Negative SEO is as black hat as it gets.

Can your competitors use negative SEO to tank your page rankings? That’s a subject that’s long been debated by SEOs and has gained new relevance since Google’s notorious Penguin update.

Penguin gave negative SEO practitioners a major boost by punishing sites for the number of low quality links that are pointed in their direction. That made it easy for black hat SEOs to simply link their competitors to a range of spammy links and bad neighborhoods; and watch them fall.

Google has always denied the existence of negative SEO, but has definitely softened their position on the subject in recent months.

To get a better handle on this subject, and whether it really exists, we put the question to our panel of experts at our recent How iGaming Affiliates Can Recover from Google Penguin SEO Roundtable.

Here’s what SEO experts¬†Bastian Grimm, Kay Schaefer and Dave Snyder had to say on the subject. (Spoiler alert: They all agree on this subject.)

Does Negative SEO Exist?

Here’s what Snyder had to say on the subject:

For me, it definitely exists. Google’s assertions that they can stop negative SEO are ridiculous…It’s not something that’s new and it’s definitely real. And Google telling everyone that it doesn’t exist is a huge disservice to the webmaster community.

Want to know more about how to protect yourself against negative SEO? All of our panelists recommended reading Stop Questioning Negative SEO by Cygnus at SEOBook.

Grimm agrees and also pointed out Google’s role as denier-in-chief:

There was a nice change of phrase from Google saying, ‘Negative SEO is not possible,’ to saying, ‘We’re trying to fight negative SEO as much as possible….It does exist and it is a real threat.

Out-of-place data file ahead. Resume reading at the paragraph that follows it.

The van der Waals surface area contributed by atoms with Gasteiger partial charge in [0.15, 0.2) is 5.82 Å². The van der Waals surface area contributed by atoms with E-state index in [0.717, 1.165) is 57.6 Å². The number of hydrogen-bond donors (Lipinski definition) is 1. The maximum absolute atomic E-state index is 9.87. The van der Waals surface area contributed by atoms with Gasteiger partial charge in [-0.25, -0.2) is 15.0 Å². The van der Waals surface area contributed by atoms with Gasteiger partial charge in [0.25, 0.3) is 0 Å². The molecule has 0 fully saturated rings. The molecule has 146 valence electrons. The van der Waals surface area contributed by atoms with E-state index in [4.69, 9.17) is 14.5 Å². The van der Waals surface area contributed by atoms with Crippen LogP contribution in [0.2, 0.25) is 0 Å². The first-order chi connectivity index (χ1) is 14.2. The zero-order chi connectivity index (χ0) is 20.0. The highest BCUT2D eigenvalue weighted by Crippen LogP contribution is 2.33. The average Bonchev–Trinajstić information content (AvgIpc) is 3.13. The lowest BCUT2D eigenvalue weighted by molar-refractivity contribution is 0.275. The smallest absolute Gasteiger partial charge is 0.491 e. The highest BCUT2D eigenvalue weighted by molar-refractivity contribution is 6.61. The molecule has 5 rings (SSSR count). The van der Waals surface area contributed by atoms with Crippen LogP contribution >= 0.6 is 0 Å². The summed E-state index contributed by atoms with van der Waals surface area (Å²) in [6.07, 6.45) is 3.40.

Is Anyone Immune to Negative SEO?

Our panelists were in agreement that while almost anyone could be the target of negative SEO, some sites are better equipped to ward it off than others. Schaefer said:

If you have highly trusted age domains, it’s very hard to make them suffer. But even then the clean up process is a pain in the ass.

And what about not-so-old sites?

You could definitely burn small to mid-sized domains quite easily.

Getting Past Negative SEO

Another topic our panelists agreed on is that getting past a negative SEO attack is time consuming nightmare. Even webmasters who maintained pristine link networks may find themselves stuck cleaning up a major mess they didn’t create.

How Google plans to address this subject is the million dollar question. Could this be one of the issues Matt Cutts and his webspam team plan on addressing in the next Penguin update? It remains to be seen.

What do you think about negative SEO? Share your thoughts in the comments section below.


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